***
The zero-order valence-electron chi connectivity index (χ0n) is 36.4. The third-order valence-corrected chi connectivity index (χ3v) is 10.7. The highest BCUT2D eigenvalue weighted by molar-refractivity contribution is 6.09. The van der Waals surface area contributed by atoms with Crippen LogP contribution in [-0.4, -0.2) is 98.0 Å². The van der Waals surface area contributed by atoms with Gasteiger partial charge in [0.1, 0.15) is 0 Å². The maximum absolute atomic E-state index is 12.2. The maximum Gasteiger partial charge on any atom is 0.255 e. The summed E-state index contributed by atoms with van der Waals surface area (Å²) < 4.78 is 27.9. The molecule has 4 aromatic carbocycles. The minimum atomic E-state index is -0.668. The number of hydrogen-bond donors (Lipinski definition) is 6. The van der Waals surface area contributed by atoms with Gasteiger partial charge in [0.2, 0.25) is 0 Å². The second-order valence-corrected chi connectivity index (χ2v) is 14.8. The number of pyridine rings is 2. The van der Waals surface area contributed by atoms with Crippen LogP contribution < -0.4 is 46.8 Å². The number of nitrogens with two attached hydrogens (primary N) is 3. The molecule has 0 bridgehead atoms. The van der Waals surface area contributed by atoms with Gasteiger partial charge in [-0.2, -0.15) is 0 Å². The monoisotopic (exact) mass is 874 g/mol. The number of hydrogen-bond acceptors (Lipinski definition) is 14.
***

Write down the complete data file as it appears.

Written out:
The zero-order valence-electron chi connectivity index (χ0n) is 36.4. The third-order valence-corrected chi connectivity index (χ3v) is 10.7. The highest BCUT2D eigenvalue weighted by molar-refractivity contribution is 6.09. The van der Waals surface area contributed by atoms with Crippen LogP contribution in [-0.4, -0.2) is 98.0 Å². The van der Waals surface area contributed by atoms with Gasteiger partial charge in [0.1, 0.15) is 0 Å². The maximum absolute atomic E-state index is 12.2. The maximum Gasteiger partial charge on any atom is 0.255 e. The summed E-state index contributed by atoms with van der Waals surface area (Å²) < 4.78 is 27.9. The molecule has 4 aromatic carbocycles. The minimum atomic E-state index is -0.668. The number of hydrogen-bond donors (Lipinski definition) is 6. The van der Waals surface area contributed by atoms with Gasteiger partial charge in [0.2, 0.25) is 0 Å². The second-order valence-corrected chi connectivity index (χ2v) is 14.8. The number of pyridine rings is 2. The van der Waals surface area contributed by atoms with Crippen LogP contribution < -0.4 is 46.8 Å². The number of nitrogens with two attached hydrogens (primary N) is 3. The molecule has 0 bridgehead atoms. The van der Waals surface area contributed by atoms with Gasteiger partial charge in [-0.2, -0.15) is 0 Å². The monoisotopic (exact) mass is 874 g/mol. The number of hydrogen-bond acceptors (Lipinski definition) is 14.